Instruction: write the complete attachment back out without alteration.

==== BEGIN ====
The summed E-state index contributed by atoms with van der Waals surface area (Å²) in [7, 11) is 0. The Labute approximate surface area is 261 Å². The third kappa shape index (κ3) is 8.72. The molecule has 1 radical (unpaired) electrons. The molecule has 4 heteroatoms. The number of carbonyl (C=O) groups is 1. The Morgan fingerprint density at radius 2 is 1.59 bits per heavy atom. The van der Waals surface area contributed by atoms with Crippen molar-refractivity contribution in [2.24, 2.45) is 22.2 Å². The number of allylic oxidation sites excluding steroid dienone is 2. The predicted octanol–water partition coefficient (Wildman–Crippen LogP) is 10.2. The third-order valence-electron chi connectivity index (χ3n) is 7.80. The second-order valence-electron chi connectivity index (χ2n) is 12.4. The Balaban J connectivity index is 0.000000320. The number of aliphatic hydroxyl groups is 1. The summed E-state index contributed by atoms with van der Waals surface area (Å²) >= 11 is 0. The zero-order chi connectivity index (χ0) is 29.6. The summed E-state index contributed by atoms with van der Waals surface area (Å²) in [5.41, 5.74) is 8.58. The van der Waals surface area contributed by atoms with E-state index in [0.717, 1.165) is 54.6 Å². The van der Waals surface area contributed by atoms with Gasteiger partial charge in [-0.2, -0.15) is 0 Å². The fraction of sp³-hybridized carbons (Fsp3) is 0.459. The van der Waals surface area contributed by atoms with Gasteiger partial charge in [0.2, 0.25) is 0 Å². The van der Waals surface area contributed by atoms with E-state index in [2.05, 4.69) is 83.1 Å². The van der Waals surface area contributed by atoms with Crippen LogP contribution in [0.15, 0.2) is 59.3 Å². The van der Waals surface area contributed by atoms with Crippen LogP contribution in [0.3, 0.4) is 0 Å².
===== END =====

The summed E-state index contributed by atoms with van der Waals surface area (Å²) in [7, 11) is 0. The Labute approximate surface area is 261 Å². The third kappa shape index (κ3) is 8.72. The molecule has 1 radical (unpaired) electrons. The molecule has 4 heteroatoms. The number of carbonyl (C=O) groups is 1. The Morgan fingerprint density at radius 2 is 1.59 bits per heavy atom. The van der Waals surface area contributed by atoms with Crippen molar-refractivity contribution in [2.24, 2.45) is 22.2 Å². The number of allylic oxidation sites excluding steroid dienone is 2. The predicted octanol–water partition coefficient (Wildman–Crippen LogP) is 10.2. The third-order valence-electron chi connectivity index (χ3n) is 7.80. The second-order valence-electron chi connectivity index (χ2n) is 12.4. The Balaban J connectivity index is 0.000000320. The number of aliphatic hydroxyl groups is 1. The summed E-state index contributed by atoms with van der Waals surface area (Å²) >= 11 is 0. The zero-order chi connectivity index (χ0) is 29.6. The summed E-state index contributed by atoms with van der Waals surface area (Å²) in [5.41, 5.74) is 8.58. The van der Waals surface area contributed by atoms with E-state index in [0.717, 1.165) is 54.6 Å². The van der Waals surface area contributed by atoms with Gasteiger partial charge in [-0.2, -0.15) is 0 Å². The fraction of sp³-hybridized carbons (Fsp3) is 0.459. The van der Waals surface area contributed by atoms with Gasteiger partial charge in [0.2, 0.25) is 0 Å². The van der Waals surface area contributed by atoms with E-state index in [2.05, 4.69) is 83.1 Å². The van der Waals surface area contributed by atoms with Crippen LogP contribution in [0.15, 0.2) is 59.3 Å². The van der Waals surface area contributed by atoms with Crippen LogP contribution in [0.3, 0.4) is 0 Å².